J. Taylor Rushing reports at The Hill that “Senate Democrats plan on using recess to win back seniors.” It’s an understandable strategy, given both the high proportion of mid term voters who are over 60 (29 percent in 2006) and lingering skepticism among seniors about the Democratic health care reforms. Rushing explains:
…Senate Democratic leaders want members to hold town hall forums at senior centers to promote how the recent Wall Street reform bill “will protect seniors from predatory lending programs and safeguard their retirement savings,” and to spread the word that the healthcare bill is bringing immediate benefits.
“Health insurance reform, particularly as it relates to seniors, is one of the most important things for senators to discuss when they are home for recess,” reads a packet distributed to Democratic members. “In order to get the message out ahead of talk of health reform repeal, senators should talk with seniors about the benefits they are going to see immediately and those they will be seeing over the coming months and years.”
…Elderly voters have been the most skeptical group on the healthcare reform bill. A Kaiser Foundation poll discovered that the 65-and-older age group was the most sizable age group that believes they will be “worse off” with the bill. Forty-seven percent of seniors gave that answer, compared with only 28 percent of respondents below 65 years old. The same poll found that 56 percent of the 65-plus age group was unfamiliar with the bill and its benefits.
Dems will be reminding seniors that ‘donut hole’ payments will be mailed to seniors beginning in June, to help offset a ‘medicine reimbursement gap’ many seniors are expecting. “…$250 rebate checks are on the way to cover medication expenses, and a 50 percent drug discount starts next year.” In addition, co-payments for preventive care procedures, including check-ups and mamograms will be eliminated. To help check American Medical Association attacks against the HCR reform legislation, House Democrats just passed a ‘Doc Fix’ bill, which provides a 2.2 percent pay raise this year for physicians, followed by a one percent hike next year, and the Senate will take up the legislation after the recess.
Another Kaiser poll indicates that Dems have much to gain by clarifying the benefits of HCR to the public, as TDS Co-Editor Ruy Teixeira reports:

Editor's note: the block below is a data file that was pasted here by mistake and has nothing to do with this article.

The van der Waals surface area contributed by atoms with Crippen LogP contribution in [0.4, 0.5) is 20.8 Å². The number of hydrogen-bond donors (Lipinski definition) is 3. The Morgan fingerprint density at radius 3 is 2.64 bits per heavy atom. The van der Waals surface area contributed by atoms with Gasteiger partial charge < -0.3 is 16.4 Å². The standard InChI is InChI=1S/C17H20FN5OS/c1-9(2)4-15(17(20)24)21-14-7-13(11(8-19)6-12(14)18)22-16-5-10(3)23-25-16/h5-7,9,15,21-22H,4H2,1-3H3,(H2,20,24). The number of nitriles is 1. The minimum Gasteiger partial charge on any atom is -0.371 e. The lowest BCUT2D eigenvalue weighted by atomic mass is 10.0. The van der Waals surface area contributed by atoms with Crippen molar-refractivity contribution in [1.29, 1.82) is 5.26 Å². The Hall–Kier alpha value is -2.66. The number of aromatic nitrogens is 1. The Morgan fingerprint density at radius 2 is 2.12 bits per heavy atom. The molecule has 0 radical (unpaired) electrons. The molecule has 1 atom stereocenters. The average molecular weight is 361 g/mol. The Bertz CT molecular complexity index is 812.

…There are a wide variety of changes that will take effect this year as a result of the law. Kaiser tested favorability to 11 of these changes, including “allowing children to stay on their parents’ insurance plans until age 26” (74 percent favorable), “providing tax credits to businesses with fewer than 25 workers that provide health insurance to their employees” (86 percent favorable), and “making it harder for insurance companies to drop someone’s coverage when that person has a major health problem” (81 percent favorable). The average across the 11 changes was 73 percent favorable, with no change lower than 57 percent favorable.
Rushing notes that the Republicans also have a recess packet for their candidates:
The Senate Republican packet is only a single page, focusing solely on “Jobs — Debt — Terror” and urging GOP senators to spread word that Democratic congressional leaders are focused on “Too many taxes… Too much debt… Too much spending… And too many Washington takeovers.” The GOP packet also zeroes in on healthcare, calling it “Exhibit A” of a “Runaway Washington Government.”
It’s clear Dems must promote the hard-won short-term benefits of HCR for seniors, in particular. But it’s equally-important for Dems, to not focus all of their energies on being defensive, and to vigorously attack the GOP, which has failed to support any legislation that benefits seniors, obstructed pension reform and wants to weaken Social Security. There are many seniors who won’t vote Democratic in November, but who might stay at home when reminded that Republicans offer seniors nothing but tax cuts and reduced services.